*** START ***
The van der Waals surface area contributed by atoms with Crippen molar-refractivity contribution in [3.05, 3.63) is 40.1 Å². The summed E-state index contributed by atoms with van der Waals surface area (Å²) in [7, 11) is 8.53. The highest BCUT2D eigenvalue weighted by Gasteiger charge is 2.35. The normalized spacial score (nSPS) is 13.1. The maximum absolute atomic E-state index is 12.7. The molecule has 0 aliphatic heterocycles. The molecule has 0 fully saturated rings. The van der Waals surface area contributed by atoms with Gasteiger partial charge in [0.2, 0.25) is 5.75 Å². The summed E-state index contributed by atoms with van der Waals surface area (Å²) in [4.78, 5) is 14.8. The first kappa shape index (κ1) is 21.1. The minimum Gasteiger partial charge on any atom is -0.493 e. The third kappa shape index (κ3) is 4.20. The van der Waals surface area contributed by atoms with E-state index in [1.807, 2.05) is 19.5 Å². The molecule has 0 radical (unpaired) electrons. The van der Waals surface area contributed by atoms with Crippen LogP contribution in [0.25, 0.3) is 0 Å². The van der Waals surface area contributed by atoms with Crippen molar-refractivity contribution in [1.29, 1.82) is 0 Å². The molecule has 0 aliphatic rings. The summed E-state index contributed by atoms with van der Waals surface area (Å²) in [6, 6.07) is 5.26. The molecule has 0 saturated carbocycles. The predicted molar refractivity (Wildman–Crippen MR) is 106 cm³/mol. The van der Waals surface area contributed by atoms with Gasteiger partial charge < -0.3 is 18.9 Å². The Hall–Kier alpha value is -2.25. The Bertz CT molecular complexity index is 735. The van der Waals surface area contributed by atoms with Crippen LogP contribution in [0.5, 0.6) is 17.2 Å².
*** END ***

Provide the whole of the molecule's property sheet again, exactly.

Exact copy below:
The van der Waals surface area contributed by atoms with Crippen molar-refractivity contribution in [3.05, 3.63) is 40.1 Å². The summed E-state index contributed by atoms with van der Waals surface area (Å²) in [7, 11) is 8.53. The highest BCUT2D eigenvalue weighted by Gasteiger charge is 2.35. The normalized spacial score (nSPS) is 13.1. The maximum absolute atomic E-state index is 12.7. The molecule has 0 aliphatic heterocycles. The molecule has 0 fully saturated rings. The van der Waals surface area contributed by atoms with Gasteiger partial charge in [0.2, 0.25) is 5.75 Å². The summed E-state index contributed by atoms with van der Waals surface area (Å²) in [4.78, 5) is 14.8. The first kappa shape index (κ1) is 21.1. The minimum Gasteiger partial charge on any atom is -0.493 e. The third kappa shape index (κ3) is 4.20. The van der Waals surface area contributed by atoms with E-state index in [1.807, 2.05) is 19.5 Å². The molecule has 0 radical (unpaired) electrons. The van der Waals surface area contributed by atoms with Crippen LogP contribution in [0.25, 0.3) is 0 Å². The van der Waals surface area contributed by atoms with Crippen molar-refractivity contribution in [1.29, 1.82) is 0 Å². The molecule has 0 aliphatic rings. The summed E-state index contributed by atoms with van der Waals surface area (Å²) in [6, 6.07) is 5.26. The molecule has 0 saturated carbocycles. The predicted molar refractivity (Wildman–Crippen MR) is 106 cm³/mol. The van der Waals surface area contributed by atoms with Gasteiger partial charge < -0.3 is 18.9 Å². The Hall–Kier alpha value is -2.25. The Bertz CT molecular complexity index is 735. The van der Waals surface area contributed by atoms with Crippen LogP contribution in [0.5, 0.6) is 17.2 Å².